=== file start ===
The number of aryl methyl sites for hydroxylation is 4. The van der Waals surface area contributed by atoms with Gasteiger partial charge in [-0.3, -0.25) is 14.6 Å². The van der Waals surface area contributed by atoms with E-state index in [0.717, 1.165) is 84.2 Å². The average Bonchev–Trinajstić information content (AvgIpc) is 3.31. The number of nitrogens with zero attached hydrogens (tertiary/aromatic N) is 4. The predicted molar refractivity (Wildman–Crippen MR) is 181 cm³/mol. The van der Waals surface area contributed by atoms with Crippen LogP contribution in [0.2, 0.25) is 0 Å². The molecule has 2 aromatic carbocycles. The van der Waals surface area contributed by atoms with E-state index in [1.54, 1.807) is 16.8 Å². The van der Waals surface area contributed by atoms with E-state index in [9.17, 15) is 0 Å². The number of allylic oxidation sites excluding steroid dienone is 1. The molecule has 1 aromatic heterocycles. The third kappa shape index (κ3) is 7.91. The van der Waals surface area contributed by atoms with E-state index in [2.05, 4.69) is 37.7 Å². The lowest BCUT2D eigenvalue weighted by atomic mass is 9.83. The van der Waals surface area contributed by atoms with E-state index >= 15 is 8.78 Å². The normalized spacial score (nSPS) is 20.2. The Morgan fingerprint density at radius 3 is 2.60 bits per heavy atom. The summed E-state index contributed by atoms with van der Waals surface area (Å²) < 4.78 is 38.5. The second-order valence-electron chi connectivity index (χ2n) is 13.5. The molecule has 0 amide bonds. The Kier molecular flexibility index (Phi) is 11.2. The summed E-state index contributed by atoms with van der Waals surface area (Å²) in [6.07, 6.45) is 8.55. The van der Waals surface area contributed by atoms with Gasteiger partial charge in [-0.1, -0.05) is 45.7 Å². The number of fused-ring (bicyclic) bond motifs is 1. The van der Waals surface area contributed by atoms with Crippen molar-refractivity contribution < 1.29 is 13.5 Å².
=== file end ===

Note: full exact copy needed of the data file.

The number of aryl methyl sites for hydroxylation is 4. The van der Waals surface area contributed by atoms with Gasteiger partial charge in [-0.3, -0.25) is 14.6 Å². The van der Waals surface area contributed by atoms with E-state index in [0.717, 1.165) is 84.2 Å². The average Bonchev–Trinajstić information content (AvgIpc) is 3.31. The number of nitrogens with zero attached hydrogens (tertiary/aromatic N) is 4. The predicted molar refractivity (Wildman–Crippen MR) is 181 cm³/mol. The van der Waals surface area contributed by atoms with Crippen LogP contribution in [0.2, 0.25) is 0 Å². The molecule has 2 aromatic carbocycles. The van der Waals surface area contributed by atoms with E-state index in [1.54, 1.807) is 16.8 Å². The van der Waals surface area contributed by atoms with E-state index in [9.17, 15) is 0 Å². The number of allylic oxidation sites excluding steroid dienone is 1. The molecule has 1 aromatic heterocycles. The third kappa shape index (κ3) is 7.91. The van der Waals surface area contributed by atoms with E-state index in [2.05, 4.69) is 37.7 Å². The lowest BCUT2D eigenvalue weighted by atomic mass is 9.83. The van der Waals surface area contributed by atoms with E-state index >= 15 is 8.78 Å². The normalized spacial score (nSPS) is 20.2. The Morgan fingerprint density at radius 3 is 2.60 bits per heavy atom. The summed E-state index contributed by atoms with van der Waals surface area (Å²) < 4.78 is 38.5. The second-order valence-electron chi connectivity index (χ2n) is 13.5. The molecule has 0 amide bonds. The Kier molecular flexibility index (Phi) is 11.2. The summed E-state index contributed by atoms with van der Waals surface area (Å²) in [6.07, 6.45) is 8.55. The van der Waals surface area contributed by atoms with Gasteiger partial charge in [-0.1, -0.05) is 45.7 Å². The number of fused-ring (bicyclic) bond motifs is 1. The van der Waals surface area contributed by atoms with Crippen molar-refractivity contribution < 1.29 is 13.5 Å².